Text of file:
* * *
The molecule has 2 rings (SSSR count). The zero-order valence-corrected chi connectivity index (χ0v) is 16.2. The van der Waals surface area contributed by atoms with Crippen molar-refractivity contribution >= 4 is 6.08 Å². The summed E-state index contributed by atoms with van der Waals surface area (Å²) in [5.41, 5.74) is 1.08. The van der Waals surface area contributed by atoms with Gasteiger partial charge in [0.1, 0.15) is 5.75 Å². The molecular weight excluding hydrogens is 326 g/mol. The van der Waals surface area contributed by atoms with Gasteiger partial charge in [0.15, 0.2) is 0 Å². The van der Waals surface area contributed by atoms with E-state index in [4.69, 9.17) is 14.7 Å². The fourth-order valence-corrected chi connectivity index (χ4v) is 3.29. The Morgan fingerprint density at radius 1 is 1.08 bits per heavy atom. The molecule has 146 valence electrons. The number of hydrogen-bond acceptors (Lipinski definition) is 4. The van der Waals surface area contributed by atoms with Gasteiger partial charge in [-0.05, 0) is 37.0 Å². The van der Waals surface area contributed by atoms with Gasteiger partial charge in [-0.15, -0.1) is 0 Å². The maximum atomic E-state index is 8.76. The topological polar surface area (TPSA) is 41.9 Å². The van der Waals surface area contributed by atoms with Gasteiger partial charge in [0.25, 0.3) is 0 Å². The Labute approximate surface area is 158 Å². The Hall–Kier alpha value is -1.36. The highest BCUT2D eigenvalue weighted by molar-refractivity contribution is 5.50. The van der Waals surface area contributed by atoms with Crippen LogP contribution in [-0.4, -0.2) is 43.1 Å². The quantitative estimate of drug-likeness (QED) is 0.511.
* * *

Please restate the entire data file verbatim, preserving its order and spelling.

The molecule has 2 rings (SSSR count). The zero-order valence-corrected chi connectivity index (χ0v) is 16.2. The van der Waals surface area contributed by atoms with Crippen molar-refractivity contribution >= 4 is 6.08 Å². The summed E-state index contributed by atoms with van der Waals surface area (Å²) in [5.41, 5.74) is 1.08. The van der Waals surface area contributed by atoms with Gasteiger partial charge in [0.1, 0.15) is 5.75 Å². The molecular weight excluding hydrogens is 326 g/mol. The van der Waals surface area contributed by atoms with Gasteiger partial charge in [0.15, 0.2) is 0 Å². The van der Waals surface area contributed by atoms with E-state index in [4.69, 9.17) is 14.7 Å². The fourth-order valence-corrected chi connectivity index (χ4v) is 3.29. The Morgan fingerprint density at radius 1 is 1.08 bits per heavy atom. The molecule has 146 valence electrons. The number of hydrogen-bond acceptors (Lipinski definition) is 4. The van der Waals surface area contributed by atoms with Gasteiger partial charge in [-0.05, 0) is 37.0 Å². The van der Waals surface area contributed by atoms with Gasteiger partial charge in [-0.15, -0.1) is 0 Å². The maximum atomic E-state index is 8.76. The topological polar surface area (TPSA) is 41.9 Å². The van der Waals surface area contributed by atoms with Gasteiger partial charge in [0.25, 0.3) is 0 Å². The Labute approximate surface area is 158 Å². The Hall–Kier alpha value is -1.36. The highest BCUT2D eigenvalue weighted by molar-refractivity contribution is 5.50. The van der Waals surface area contributed by atoms with Crippen LogP contribution in [-0.4, -0.2) is 43.1 Å². The quantitative estimate of drug-likeness (QED) is 0.511.